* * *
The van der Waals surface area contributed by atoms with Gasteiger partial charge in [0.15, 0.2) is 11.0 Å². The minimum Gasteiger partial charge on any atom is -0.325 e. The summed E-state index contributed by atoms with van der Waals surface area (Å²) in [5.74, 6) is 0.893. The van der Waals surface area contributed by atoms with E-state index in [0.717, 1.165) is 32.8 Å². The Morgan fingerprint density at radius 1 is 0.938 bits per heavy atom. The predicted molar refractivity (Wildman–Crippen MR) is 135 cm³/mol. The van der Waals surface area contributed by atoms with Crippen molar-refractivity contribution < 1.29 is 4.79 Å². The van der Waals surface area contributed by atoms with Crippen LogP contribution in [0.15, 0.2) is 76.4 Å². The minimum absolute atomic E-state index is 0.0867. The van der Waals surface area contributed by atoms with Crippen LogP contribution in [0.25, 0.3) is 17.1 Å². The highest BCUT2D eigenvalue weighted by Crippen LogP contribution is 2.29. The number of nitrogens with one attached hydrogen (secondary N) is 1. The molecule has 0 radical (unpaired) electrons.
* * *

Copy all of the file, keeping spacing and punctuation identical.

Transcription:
The van der Waals surface area contributed by atoms with Gasteiger partial charge in [0.15, 0.2) is 11.0 Å². The minimum Gasteiger partial charge on any atom is -0.325 e. The summed E-state index contributed by atoms with van der Waals surface area (Å²) in [5.74, 6) is 0.893. The van der Waals surface area contributed by atoms with E-state index in [0.717, 1.165) is 32.8 Å². The Morgan fingerprint density at radius 1 is 0.938 bits per heavy atom. The predicted molar refractivity (Wildman–Crippen MR) is 135 cm³/mol. The van der Waals surface area contributed by atoms with Crippen molar-refractivity contribution < 1.29 is 4.79 Å². The van der Waals surface area contributed by atoms with Crippen LogP contribution in [0.15, 0.2) is 76.4 Å². The minimum absolute atomic E-state index is 0.0867. The van der Waals surface area contributed by atoms with Crippen LogP contribution in [0.25, 0.3) is 17.1 Å². The highest BCUT2D eigenvalue weighted by Crippen LogP contribution is 2.29. The number of nitrogens with one attached hydrogen (secondary N) is 1. The molecule has 0 radical (unpaired) electrons.